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MGR: Morocco and the United States maintain a traditionally close relationship dating back to 1786 when the Peace and Friendship Treaty was signed.  How would you describe the current relationship between the two countries?

AmbFischer: The relationship between the United States and Morocco is the strongest it has ever been, and we are making it stronger every day.  Our Embassy consults closely with the Government of Morocco on a range of issues of common interest, including regional security, foreign policy, economics, and sustainable development.  Morocco is a critical partner in counterterrorism efforts, a major non-NATO ally, and a pivotal player in the issues confronting the broader Middle East and North Africa region today.  

Morocco is also the only country in Africa with which we have a Free Trade Agreement and 2021 marks 15 years since that agreement went into effect.  Next year will also mark the 200th anniversary of the American Legation at Tangier, the oldest U.S. diplomatic property in the world and the first location outside of the United States to ever be designated a U.S. National Historic Landmark.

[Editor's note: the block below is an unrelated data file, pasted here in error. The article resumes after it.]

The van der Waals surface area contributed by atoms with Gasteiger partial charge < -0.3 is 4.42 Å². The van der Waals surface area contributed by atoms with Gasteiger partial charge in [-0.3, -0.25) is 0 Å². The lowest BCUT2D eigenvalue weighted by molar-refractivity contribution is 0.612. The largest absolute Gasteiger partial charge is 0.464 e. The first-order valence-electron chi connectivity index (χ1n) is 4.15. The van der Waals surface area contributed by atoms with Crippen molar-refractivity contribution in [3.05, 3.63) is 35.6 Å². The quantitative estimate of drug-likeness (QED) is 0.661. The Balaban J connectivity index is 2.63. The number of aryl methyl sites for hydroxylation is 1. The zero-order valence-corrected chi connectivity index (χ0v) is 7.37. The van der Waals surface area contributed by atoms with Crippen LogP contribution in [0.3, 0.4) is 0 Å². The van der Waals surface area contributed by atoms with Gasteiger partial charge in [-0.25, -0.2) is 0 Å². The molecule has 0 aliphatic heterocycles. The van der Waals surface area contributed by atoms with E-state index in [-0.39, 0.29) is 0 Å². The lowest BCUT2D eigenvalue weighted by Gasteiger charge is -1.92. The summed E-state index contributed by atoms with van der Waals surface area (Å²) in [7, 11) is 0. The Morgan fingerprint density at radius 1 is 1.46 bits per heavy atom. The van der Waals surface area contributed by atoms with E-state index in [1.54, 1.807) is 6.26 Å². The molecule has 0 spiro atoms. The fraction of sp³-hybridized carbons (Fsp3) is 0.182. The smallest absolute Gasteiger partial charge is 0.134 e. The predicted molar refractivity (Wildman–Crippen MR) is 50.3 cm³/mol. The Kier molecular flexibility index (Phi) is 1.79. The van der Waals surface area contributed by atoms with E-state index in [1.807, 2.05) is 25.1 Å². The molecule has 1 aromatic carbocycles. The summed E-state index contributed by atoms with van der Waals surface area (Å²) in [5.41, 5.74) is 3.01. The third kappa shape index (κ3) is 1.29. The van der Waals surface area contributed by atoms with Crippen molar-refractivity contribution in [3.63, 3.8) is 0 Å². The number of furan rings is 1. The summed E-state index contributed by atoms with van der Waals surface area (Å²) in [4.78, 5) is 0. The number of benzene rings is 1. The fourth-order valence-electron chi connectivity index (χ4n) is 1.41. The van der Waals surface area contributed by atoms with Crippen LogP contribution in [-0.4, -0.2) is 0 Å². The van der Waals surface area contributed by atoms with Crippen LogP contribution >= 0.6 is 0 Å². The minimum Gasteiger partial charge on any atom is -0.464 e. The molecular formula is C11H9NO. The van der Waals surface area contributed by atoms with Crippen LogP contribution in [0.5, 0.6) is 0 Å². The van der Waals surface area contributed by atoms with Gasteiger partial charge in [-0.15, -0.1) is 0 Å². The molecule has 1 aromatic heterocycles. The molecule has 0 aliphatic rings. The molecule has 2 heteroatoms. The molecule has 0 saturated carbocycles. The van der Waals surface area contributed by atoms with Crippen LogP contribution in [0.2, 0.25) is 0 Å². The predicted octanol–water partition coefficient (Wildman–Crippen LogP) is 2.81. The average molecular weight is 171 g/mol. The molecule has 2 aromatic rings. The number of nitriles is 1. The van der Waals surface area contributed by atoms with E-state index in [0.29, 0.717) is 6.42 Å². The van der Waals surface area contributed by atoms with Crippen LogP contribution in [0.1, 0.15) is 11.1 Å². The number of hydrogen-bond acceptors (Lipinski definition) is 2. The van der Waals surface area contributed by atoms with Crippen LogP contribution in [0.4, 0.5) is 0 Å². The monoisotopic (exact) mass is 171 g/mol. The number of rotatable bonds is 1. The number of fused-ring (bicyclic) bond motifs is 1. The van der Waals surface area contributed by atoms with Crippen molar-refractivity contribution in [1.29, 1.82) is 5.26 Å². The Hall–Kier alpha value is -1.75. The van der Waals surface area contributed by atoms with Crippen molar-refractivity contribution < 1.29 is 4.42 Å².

We will be marking this important anniversary with a year-long campaign in 2021, celebrating over two centuries of friendship and cooperation between our two countries.

MGR: Africa will almost double its population by 2050 and significantly increase its economic output, thus becoming a prime FDI receiver.  (a) How important is Africa for US foreign economic policy?  (b) As the gateway to Africa, how significant is Morocco to this transcontinental trade and investment? 

AmbFischer: U.S. foreign policy is predicated on a robust economic strategy which underscores our long-standing commitment to Africa and to moving African countries away from foreign assistance, toward self-reliance and sustainable financial independence.

Recognizing the enormous economic potential on the continent, the Administration has made the expansion of trade and investment in Africa a key priority for the United States.

By 2025, we expect that nearly two-thirds of the estimated 300 million African households will have discretionary income, which makes this a key market for globally competitive American companies.